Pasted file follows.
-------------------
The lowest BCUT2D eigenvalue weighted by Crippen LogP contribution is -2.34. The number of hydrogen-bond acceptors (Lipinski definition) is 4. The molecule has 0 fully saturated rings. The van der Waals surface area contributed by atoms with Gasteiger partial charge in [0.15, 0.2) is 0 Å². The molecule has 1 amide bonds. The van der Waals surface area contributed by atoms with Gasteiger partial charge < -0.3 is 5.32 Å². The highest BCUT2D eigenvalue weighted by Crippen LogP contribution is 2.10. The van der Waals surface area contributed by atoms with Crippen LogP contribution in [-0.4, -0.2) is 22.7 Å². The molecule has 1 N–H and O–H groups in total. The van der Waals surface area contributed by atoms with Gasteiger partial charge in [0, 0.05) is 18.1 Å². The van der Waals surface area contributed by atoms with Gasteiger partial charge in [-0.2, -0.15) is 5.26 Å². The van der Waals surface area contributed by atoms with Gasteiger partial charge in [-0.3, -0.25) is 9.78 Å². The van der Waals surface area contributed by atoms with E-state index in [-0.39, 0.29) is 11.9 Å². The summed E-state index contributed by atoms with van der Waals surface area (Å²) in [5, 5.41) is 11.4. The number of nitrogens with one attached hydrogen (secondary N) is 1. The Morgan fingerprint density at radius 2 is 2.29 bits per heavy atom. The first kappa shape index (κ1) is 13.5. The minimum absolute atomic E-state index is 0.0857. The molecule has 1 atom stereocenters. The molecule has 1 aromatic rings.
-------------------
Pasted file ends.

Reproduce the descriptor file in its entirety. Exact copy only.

The lowest BCUT2D eigenvalue weighted by Crippen LogP contribution is -2.34. The number of hydrogen-bond acceptors (Lipinski definition) is 4. The molecule has 0 fully saturated rings. The van der Waals surface area contributed by atoms with Gasteiger partial charge in [0.15, 0.2) is 0 Å². The molecule has 1 amide bonds. The van der Waals surface area contributed by atoms with Gasteiger partial charge < -0.3 is 5.32 Å². The highest BCUT2D eigenvalue weighted by Crippen LogP contribution is 2.10. The van der Waals surface area contributed by atoms with Crippen LogP contribution in [-0.4, -0.2) is 22.7 Å². The molecule has 1 N–H and O–H groups in total. The van der Waals surface area contributed by atoms with Gasteiger partial charge in [0, 0.05) is 18.1 Å². The van der Waals surface area contributed by atoms with Gasteiger partial charge in [-0.2, -0.15) is 5.26 Å². The van der Waals surface area contributed by atoms with Gasteiger partial charge in [-0.3, -0.25) is 9.78 Å². The van der Waals surface area contributed by atoms with E-state index in [-0.39, 0.29) is 11.9 Å². The summed E-state index contributed by atoms with van der Waals surface area (Å²) in [5, 5.41) is 11.4. The number of nitrogens with one attached hydrogen (secondary N) is 1. The Morgan fingerprint density at radius 2 is 2.29 bits per heavy atom. The first kappa shape index (κ1) is 13.5. The minimum absolute atomic E-state index is 0.0857. The molecule has 1 atom stereocenters. The molecule has 1 aromatic rings.